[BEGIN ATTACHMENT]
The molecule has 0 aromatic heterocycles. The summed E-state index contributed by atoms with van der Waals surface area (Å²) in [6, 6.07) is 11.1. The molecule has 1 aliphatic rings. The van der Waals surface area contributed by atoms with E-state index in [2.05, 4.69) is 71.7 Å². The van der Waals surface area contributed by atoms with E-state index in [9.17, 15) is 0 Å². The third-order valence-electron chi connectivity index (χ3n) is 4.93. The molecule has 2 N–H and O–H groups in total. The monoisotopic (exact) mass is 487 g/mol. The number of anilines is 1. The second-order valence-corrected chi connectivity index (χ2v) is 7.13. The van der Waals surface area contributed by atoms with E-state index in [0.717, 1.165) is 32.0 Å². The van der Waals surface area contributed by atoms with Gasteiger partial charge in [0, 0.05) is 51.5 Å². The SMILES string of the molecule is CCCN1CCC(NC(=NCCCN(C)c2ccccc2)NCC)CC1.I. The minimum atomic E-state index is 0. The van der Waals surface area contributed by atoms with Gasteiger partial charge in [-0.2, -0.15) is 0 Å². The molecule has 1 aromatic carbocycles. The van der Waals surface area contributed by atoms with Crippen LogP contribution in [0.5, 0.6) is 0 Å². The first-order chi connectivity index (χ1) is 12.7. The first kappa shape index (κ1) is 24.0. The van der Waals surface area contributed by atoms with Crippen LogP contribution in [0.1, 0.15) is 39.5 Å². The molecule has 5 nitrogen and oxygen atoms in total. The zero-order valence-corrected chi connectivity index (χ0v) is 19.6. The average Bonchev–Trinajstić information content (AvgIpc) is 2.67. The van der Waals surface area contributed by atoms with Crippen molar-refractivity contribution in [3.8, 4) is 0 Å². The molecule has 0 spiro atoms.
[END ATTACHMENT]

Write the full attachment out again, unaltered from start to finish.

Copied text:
The molecule has 0 aromatic heterocycles. The summed E-state index contributed by atoms with van der Waals surface area (Å²) in [6, 6.07) is 11.1. The molecule has 1 aliphatic rings. The van der Waals surface area contributed by atoms with E-state index in [2.05, 4.69) is 71.7 Å². The van der Waals surface area contributed by atoms with E-state index in [9.17, 15) is 0 Å². The third-order valence-electron chi connectivity index (χ3n) is 4.93. The molecule has 2 N–H and O–H groups in total. The monoisotopic (exact) mass is 487 g/mol. The number of anilines is 1. The second-order valence-corrected chi connectivity index (χ2v) is 7.13. The van der Waals surface area contributed by atoms with E-state index in [0.717, 1.165) is 32.0 Å². The van der Waals surface area contributed by atoms with Gasteiger partial charge in [0, 0.05) is 51.5 Å². The SMILES string of the molecule is CCCN1CCC(NC(=NCCCN(C)c2ccccc2)NCC)CC1.I. The minimum atomic E-state index is 0. The van der Waals surface area contributed by atoms with Gasteiger partial charge in [-0.2, -0.15) is 0 Å². The molecule has 1 aromatic carbocycles. The van der Waals surface area contributed by atoms with Crippen LogP contribution in [0.5, 0.6) is 0 Å². The first-order chi connectivity index (χ1) is 12.7. The first kappa shape index (κ1) is 24.0. The van der Waals surface area contributed by atoms with Crippen LogP contribution in [0.1, 0.15) is 39.5 Å². The molecule has 5 nitrogen and oxygen atoms in total. The zero-order valence-corrected chi connectivity index (χ0v) is 19.6. The average Bonchev–Trinajstić information content (AvgIpc) is 2.67. The van der Waals surface area contributed by atoms with Crippen molar-refractivity contribution in [3.8, 4) is 0 Å². The molecule has 0 spiro atoms.